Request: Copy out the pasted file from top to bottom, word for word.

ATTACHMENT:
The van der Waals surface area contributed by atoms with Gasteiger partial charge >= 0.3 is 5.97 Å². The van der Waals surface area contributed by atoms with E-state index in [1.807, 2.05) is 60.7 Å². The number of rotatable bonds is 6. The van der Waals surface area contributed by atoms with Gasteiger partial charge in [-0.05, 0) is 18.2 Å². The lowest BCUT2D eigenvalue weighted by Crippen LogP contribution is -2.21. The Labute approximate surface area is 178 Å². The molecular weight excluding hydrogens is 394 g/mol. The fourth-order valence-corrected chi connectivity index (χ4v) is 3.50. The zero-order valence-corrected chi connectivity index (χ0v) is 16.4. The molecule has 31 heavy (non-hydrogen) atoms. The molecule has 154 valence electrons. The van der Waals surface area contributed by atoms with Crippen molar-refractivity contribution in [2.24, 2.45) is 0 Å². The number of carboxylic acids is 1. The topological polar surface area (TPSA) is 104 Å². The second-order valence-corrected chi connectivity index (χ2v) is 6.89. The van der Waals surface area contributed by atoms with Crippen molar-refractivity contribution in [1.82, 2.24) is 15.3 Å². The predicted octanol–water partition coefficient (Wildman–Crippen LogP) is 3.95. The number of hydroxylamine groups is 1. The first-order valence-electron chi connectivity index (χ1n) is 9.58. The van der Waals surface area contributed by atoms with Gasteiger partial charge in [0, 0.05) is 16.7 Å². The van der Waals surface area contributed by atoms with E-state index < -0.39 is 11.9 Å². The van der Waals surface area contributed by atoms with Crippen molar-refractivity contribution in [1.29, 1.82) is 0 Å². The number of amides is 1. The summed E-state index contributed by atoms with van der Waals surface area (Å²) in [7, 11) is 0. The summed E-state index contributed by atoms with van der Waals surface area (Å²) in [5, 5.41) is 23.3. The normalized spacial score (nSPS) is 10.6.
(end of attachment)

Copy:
The van der Waals surface area contributed by atoms with Gasteiger partial charge >= 0.3 is 5.97 Å². The van der Waals surface area contributed by atoms with E-state index in [1.807, 2.05) is 60.7 Å². The number of rotatable bonds is 6. The van der Waals surface area contributed by atoms with Gasteiger partial charge in [-0.05, 0) is 18.2 Å². The lowest BCUT2D eigenvalue weighted by Crippen LogP contribution is -2.21. The Labute approximate surface area is 178 Å². The molecular weight excluding hydrogens is 394 g/mol. The fourth-order valence-corrected chi connectivity index (χ4v) is 3.50. The zero-order valence-corrected chi connectivity index (χ0v) is 16.4. The molecule has 31 heavy (non-hydrogen) atoms. The molecule has 154 valence electrons. The van der Waals surface area contributed by atoms with Crippen molar-refractivity contribution in [2.24, 2.45) is 0 Å². The number of carboxylic acids is 1. The topological polar surface area (TPSA) is 104 Å². The second-order valence-corrected chi connectivity index (χ2v) is 6.89. The van der Waals surface area contributed by atoms with Crippen molar-refractivity contribution in [1.82, 2.24) is 15.3 Å². The predicted octanol–water partition coefficient (Wildman–Crippen LogP) is 3.95. The number of hydroxylamine groups is 1. The first-order valence-electron chi connectivity index (χ1n) is 9.58. The van der Waals surface area contributed by atoms with Gasteiger partial charge in [0, 0.05) is 16.7 Å². The van der Waals surface area contributed by atoms with E-state index < -0.39 is 11.9 Å². The van der Waals surface area contributed by atoms with Crippen molar-refractivity contribution in [1.29, 1.82) is 0 Å². The number of amides is 1. The summed E-state index contributed by atoms with van der Waals surface area (Å²) in [7, 11) is 0. The summed E-state index contributed by atoms with van der Waals surface area (Å²) in [5, 5.41) is 23.3. The normalized spacial score (nSPS) is 10.6.